Dogged by allegations in Washington, President Donald Trump traveled to friendlier territory Wednesday and promised to create a "first-class" system of roads, bridges and waterways by using $200 billion in public funds to generate $1 trillion in investment to pay for construction projects that most public officials agree are badly needed and long overdue.
"America must have the best, fastest and most reliable infrastructure anywhere in the world," Trump said, pushing his infrastructure plan in middle America as Washington geared up for Thursday's appearance before Congress by fired FBI Director James Comey.
"We will fix it," said Trump, standing along the Ohio River. "We will create the first-class infrastructure our country and our people deserve."
But the controversies and distractions in Washington continued to dog the president throughout the day. As he was speaking, the Senate intelligence committee released the prepared testimony Comey is expected to deliver Thursday. It includes detailed descriptions of meetings and phone conversations between Trump and Comey.
In the speech, the president also pressed the Senate to send him a health care bill, criticized congressional Democrats as "obstructionists" and revisited his controversial decision to pull the U.S. out of the Paris climate agreement.
Trump said that as he campaigned across the country last year, people often asked him why the U.S. was spending money to rebuild other countries when the roads and bridges they travel on needed rebuilding, too.
Trump declared the days of spending on other nations are over: "It's time to rebuild our country" and to "put America first," he said.
While infrastructure initially was seen as an area where Republican and Democrats could work together, Democrats have balked at Trump's plan for using tax incentives and public-private partnerships to finance improvements. Many argue such a plan would result in taxpayer-funded profits for corporations with the cost loaded onto consumers.
Before the speech, Trump met aboard Air Force One with a pair of families the White House said were "victims" of the Obama-era health care law that the president and congressional Republicans want to repeal and replace.
Trump said the families — one from Ohio and another from Kentucky — are going through "turmoil" along with millions of other consumers who are facing rising premiums and limited choices for health coverage under the 2010 law.
"It's just crazy expensive," said Dan Withrow, president and owner of a pallet packaging and distribution company in Louisville, Kentucky. "Deductibles have gone crazy, the costs of the plans have gone crazy, and what I've done is I've absorbed most of the increases just so I can keep happy employees."
"If I passed it all on to them, they would be paying outrageous rates," he said.
"Now it's time for the Senate to act and save Americans from this catastrophic event because Obamacare is dead," Trump said. "Obamacare was one of the biggest broken promises in the history of politics. Remember 'you can keep your doctor, you can keep your plan?' Didn't work out that way."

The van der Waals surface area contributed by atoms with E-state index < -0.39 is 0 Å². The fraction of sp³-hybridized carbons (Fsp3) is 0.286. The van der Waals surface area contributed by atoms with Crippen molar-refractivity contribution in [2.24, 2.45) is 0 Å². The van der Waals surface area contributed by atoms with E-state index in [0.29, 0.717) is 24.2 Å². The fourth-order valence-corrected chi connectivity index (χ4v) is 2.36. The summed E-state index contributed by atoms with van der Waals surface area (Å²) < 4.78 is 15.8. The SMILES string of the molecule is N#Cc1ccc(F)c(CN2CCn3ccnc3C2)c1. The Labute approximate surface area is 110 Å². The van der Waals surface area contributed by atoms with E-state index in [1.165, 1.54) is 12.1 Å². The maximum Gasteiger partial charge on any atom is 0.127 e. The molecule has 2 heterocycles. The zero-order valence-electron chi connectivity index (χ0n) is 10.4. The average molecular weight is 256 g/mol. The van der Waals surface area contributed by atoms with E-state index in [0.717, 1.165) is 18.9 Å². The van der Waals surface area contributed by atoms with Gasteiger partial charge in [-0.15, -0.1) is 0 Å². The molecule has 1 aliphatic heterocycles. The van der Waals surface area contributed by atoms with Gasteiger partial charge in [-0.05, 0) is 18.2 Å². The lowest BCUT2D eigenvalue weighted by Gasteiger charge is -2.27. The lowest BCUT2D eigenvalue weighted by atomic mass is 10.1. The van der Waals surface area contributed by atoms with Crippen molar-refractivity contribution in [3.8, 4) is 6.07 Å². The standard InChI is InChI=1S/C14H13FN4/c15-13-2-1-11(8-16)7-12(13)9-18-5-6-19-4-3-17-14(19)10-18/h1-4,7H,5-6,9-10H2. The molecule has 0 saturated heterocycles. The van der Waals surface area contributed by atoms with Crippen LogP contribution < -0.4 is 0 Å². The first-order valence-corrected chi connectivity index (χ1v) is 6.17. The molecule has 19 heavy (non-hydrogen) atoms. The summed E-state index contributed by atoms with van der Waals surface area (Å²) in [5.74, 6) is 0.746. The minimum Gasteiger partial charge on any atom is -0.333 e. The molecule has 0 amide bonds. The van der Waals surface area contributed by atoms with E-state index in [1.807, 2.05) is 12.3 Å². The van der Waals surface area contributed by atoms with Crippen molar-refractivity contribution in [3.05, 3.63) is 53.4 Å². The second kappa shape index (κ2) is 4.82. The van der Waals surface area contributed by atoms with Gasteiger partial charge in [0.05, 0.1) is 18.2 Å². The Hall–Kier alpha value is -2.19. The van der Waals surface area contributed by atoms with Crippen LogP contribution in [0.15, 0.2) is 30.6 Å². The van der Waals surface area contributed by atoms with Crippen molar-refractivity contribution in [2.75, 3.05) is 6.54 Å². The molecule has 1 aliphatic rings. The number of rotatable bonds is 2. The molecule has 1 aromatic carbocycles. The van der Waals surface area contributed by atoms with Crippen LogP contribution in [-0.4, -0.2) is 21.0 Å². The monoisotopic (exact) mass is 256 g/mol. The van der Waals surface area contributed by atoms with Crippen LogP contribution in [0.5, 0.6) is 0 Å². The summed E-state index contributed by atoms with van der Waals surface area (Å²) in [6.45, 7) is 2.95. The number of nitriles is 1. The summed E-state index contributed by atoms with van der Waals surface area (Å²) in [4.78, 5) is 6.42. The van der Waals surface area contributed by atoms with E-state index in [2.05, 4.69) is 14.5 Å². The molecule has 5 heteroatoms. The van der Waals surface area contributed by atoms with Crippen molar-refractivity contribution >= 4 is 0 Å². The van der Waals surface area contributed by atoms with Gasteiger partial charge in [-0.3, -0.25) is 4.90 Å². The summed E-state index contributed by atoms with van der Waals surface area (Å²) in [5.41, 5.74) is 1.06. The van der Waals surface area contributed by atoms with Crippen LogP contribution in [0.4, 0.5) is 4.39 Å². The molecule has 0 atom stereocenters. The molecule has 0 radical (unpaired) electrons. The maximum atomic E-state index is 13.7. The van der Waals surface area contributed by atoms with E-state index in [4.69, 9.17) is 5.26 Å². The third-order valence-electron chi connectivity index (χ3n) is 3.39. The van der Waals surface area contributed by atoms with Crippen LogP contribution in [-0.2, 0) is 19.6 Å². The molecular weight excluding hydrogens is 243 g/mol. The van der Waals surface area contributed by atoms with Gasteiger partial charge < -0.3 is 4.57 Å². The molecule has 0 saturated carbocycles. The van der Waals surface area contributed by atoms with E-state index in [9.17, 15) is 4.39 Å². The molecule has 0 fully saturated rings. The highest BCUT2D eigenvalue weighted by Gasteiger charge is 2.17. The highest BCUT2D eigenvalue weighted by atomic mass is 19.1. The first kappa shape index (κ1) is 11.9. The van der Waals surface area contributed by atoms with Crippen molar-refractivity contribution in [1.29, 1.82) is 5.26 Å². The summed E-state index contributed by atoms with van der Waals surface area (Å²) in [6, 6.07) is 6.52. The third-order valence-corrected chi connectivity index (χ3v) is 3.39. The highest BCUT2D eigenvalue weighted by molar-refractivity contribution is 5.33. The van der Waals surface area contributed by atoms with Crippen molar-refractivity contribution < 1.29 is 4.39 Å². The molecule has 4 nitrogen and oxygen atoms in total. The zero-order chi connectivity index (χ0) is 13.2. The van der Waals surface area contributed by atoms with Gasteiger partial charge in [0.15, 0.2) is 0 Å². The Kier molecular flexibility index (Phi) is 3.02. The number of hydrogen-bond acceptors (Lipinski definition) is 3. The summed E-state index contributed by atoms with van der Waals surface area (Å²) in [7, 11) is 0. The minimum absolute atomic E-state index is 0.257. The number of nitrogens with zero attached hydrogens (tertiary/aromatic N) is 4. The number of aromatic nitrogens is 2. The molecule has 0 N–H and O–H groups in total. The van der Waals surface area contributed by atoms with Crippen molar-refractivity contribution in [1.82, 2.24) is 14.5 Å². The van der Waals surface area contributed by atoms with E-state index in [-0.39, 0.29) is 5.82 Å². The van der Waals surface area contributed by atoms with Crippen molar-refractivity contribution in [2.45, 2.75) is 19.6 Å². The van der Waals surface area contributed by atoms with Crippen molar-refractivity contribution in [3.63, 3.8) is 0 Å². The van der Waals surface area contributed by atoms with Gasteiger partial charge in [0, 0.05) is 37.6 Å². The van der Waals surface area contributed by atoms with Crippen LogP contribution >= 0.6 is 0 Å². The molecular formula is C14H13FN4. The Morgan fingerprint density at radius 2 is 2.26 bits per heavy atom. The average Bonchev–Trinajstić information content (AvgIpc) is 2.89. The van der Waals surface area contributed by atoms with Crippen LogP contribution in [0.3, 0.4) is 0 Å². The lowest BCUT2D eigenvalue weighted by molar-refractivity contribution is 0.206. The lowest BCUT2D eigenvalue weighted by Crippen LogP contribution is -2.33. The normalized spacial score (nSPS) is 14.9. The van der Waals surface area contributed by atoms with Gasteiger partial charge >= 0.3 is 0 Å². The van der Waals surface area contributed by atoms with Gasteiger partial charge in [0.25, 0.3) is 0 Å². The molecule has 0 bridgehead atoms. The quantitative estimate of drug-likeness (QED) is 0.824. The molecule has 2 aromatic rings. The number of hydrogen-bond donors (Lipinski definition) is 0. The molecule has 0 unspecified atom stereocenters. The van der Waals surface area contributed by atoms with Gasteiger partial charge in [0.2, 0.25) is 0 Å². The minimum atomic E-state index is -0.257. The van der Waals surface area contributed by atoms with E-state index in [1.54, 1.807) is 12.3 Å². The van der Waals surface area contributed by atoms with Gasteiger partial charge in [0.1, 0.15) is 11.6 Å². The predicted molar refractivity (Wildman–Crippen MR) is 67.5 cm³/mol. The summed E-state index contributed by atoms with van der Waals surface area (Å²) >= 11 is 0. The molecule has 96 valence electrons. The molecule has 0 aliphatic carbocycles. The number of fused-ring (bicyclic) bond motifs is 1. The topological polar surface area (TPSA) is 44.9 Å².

The Republican-controlled House has passed a health care bill that no Democrats supported. Senate Republicans are working on their own version.
Trump also mentioned his announcement last week that he was pulling the U.S. out of what he dismissively referred to as the "so-called" Paris climate accord. Trump has said the pact that nearly 200 nations agreed to in 2015 was unfair to the United States.
Trump said as long as he is president "we will never have outside forces telling us what to do and how to do it."
The White House has yet to outline specifics of the infrastructure plan, which it hopes to achieve largely through public-private partnerships. It has proposed funding improvements with $200 billion in public funds over nine years that would theoretically leverage $1 trillion worth of construction.
Trump's speech came the day before Comey's highly anticipated testimony to the Senate Intelligence Committee on Thursday as the White House faced fresh allegations about possible efforts by the president to influence the investigation into potential ties between his campaign and Russia.
Trump has denied the allegations and called the Russia story "fake news."
White House spokeswoman Sarah Huckabee Sanders told reporters aboard Air Force One that the president was "very focused on his agenda" in spite of the distractions.
"He's going to continue moving forward with exactly what the people of this country elected him to do. And he's not letting the distractions get in the way of that," she said.
In a tweet early Wednesday, Trump also announced Christopher Wray as his pick to succeed Comey as FBI director. Wray is a former Justice Department official who was New Jersey Gov. Chris Christie's personal lawyer during the George Washington Bridge lane-closing investigation.
Trump spoke in Cincinnati at a marina, with a barge carrying West Virginia coal behind him.
U.S. inland waterways are critical routes for transporting goods, including coal and agricultural products, but officials say they've grown old and run down.
Superville contributed from Washington. AP writer Bruce Schreiner contributed to this report from Louisville, Kentucky.
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